(WXYZ) — Whether you’re shopping in person or online, identity theft is something to be aware of. December is Identity Theft Protection Awareness Month and The Federal Trade Commission estimates that millions of Americans have their identities stolen each year.
“It can be overwhelming to find out someone has stolen your personal information,” said GreenPath president and CEO Kristen Holt, in a press release. “But know that you’re not alone. It’s important to act quickly and take immediate steps to mitigate damage and reduce your stress.”
GreenPath Financial Wellness, a national nonprofit, has a few tips to help decrease the chance of someone collecting your information this holiday season:
When shopping in-person:
- Carry only what you need. Keep the number of personal items you carry to a bare minimum. Use the rule of three: one credit card, your driver’s license or identity card, and a debit card.
- Be aware of your surroundings. Pick pocketers are always a concern while in public spaces. When you complete a transaction, make a concerted effort (doublecheck) to safely store your identification and/or credit cards in your wallet. If you are paying with a credit or debit card, keep the number concealed just in case someone behind you (though they should be at least six feet away) is watching.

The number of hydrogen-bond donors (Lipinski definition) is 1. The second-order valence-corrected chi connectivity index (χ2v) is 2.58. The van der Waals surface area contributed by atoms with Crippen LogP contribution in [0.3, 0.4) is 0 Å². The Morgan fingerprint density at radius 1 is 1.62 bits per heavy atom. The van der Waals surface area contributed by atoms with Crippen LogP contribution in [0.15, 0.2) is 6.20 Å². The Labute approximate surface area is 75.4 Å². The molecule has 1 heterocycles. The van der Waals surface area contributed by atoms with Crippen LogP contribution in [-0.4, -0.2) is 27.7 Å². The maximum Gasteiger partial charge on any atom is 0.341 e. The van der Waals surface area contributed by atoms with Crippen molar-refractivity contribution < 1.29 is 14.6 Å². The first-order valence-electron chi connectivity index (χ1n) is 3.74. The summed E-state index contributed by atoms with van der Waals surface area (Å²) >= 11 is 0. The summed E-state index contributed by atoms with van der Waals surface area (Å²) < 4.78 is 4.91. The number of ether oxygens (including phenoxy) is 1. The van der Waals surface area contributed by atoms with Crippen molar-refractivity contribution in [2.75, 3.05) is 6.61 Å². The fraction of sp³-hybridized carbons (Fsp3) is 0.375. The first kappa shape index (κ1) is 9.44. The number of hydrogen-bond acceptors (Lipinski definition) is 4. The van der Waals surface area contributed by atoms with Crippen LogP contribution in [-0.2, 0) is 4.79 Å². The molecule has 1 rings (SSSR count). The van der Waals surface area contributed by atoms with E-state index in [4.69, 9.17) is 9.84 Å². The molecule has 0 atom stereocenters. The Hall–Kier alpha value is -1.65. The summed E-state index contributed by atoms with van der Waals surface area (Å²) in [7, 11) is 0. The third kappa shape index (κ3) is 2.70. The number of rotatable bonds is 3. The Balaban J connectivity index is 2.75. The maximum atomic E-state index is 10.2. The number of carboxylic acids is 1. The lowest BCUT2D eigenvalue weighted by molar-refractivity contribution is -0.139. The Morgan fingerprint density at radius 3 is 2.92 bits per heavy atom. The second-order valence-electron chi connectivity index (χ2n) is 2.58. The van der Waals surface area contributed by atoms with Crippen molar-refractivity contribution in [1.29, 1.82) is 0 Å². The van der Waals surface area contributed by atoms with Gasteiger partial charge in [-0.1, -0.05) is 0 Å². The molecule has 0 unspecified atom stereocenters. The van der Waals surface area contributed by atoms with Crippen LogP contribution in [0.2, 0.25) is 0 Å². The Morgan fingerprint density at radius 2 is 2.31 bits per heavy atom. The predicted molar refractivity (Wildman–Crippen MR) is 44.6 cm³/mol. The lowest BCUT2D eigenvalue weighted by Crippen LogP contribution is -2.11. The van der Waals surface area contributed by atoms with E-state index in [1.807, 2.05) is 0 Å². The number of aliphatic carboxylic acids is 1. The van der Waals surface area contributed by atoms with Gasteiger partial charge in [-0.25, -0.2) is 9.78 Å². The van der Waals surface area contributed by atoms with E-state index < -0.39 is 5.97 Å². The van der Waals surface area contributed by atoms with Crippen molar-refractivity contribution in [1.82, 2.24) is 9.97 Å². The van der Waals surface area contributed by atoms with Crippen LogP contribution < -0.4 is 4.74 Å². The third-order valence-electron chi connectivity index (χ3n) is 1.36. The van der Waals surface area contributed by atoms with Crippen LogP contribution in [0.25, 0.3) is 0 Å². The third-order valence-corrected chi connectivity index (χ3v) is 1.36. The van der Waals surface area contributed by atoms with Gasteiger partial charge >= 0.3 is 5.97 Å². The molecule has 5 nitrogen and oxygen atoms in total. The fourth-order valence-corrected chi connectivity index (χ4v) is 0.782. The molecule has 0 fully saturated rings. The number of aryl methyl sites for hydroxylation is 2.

- Check for “skimming” devices. One way identity thieves steal someone’s credentials is by attaching skimming devices to card readers or ATMs. These gadgets copy credit card information, which criminals can replicate the card and make unauthorized purchases.
When shopping online:
- Use trusted, secured websites. It’s important to look in the address field for URLs that begin with “HTTPS” or have icons that look like a lock when shopping online. Watch pop-up sites and “click-bait” ads that may not be secure.
- Use a credit card, not a debit card, when shopping. Leverage the fraud protections provided with most credit cards. Should you become a victim of fraud, it could take some time for the fraudulent activity on your debit card to be rectified, which could affect the funds you may need for day-to-day expenses.
- Decline offers to store your credit card information. Avoiding this step may also make it less easy for you to make impulse buys.
- Use PayPal, digital wallets (Apple Pay), or virtual cards instead of providing your credit card number. Digital wallets use an encryption system (Face ID) that replaces your card information with a one-time digital “token” when making a transaction.
- Monitor alerts and accounts regularly. Check for any transactions you did not make.
Visit www.greenpath.com for more information.